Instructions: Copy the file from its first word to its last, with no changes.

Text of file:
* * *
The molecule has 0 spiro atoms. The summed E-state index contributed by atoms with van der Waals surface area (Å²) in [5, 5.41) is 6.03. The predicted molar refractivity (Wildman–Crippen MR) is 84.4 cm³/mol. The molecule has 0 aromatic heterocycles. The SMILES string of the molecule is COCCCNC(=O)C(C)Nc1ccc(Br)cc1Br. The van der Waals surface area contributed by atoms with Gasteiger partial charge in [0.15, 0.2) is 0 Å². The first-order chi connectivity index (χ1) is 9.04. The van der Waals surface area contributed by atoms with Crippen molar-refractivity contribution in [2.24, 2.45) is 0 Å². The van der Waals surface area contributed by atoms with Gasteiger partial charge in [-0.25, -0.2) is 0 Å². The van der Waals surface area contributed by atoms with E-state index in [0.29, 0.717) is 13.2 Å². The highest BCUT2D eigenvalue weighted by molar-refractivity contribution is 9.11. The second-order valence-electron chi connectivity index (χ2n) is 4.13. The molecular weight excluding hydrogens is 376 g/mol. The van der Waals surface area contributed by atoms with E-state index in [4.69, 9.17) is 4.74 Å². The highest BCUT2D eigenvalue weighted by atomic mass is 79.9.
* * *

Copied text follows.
The molecule has 0 spiro atoms. The summed E-state index contributed by atoms with van der Waals surface area (Å²) in [5, 5.41) is 6.03. The predicted molar refractivity (Wildman–Crippen MR) is 84.4 cm³/mol. The molecule has 0 aromatic heterocycles. The SMILES string of the molecule is COCCCNC(=O)C(C)Nc1ccc(Br)cc1Br. The van der Waals surface area contributed by atoms with Gasteiger partial charge in [0.15, 0.2) is 0 Å². The first-order chi connectivity index (χ1) is 9.04. The van der Waals surface area contributed by atoms with Crippen molar-refractivity contribution in [2.24, 2.45) is 0 Å². The van der Waals surface area contributed by atoms with Gasteiger partial charge in [-0.25, -0.2) is 0 Å². The van der Waals surface area contributed by atoms with E-state index in [0.29, 0.717) is 13.2 Å². The highest BCUT2D eigenvalue weighted by molar-refractivity contribution is 9.11. The second-order valence-electron chi connectivity index (χ2n) is 4.13. The molecular weight excluding hydrogens is 376 g/mol. The van der Waals surface area contributed by atoms with E-state index in [4.69, 9.17) is 4.74 Å². The highest BCUT2D eigenvalue weighted by atomic mass is 79.9.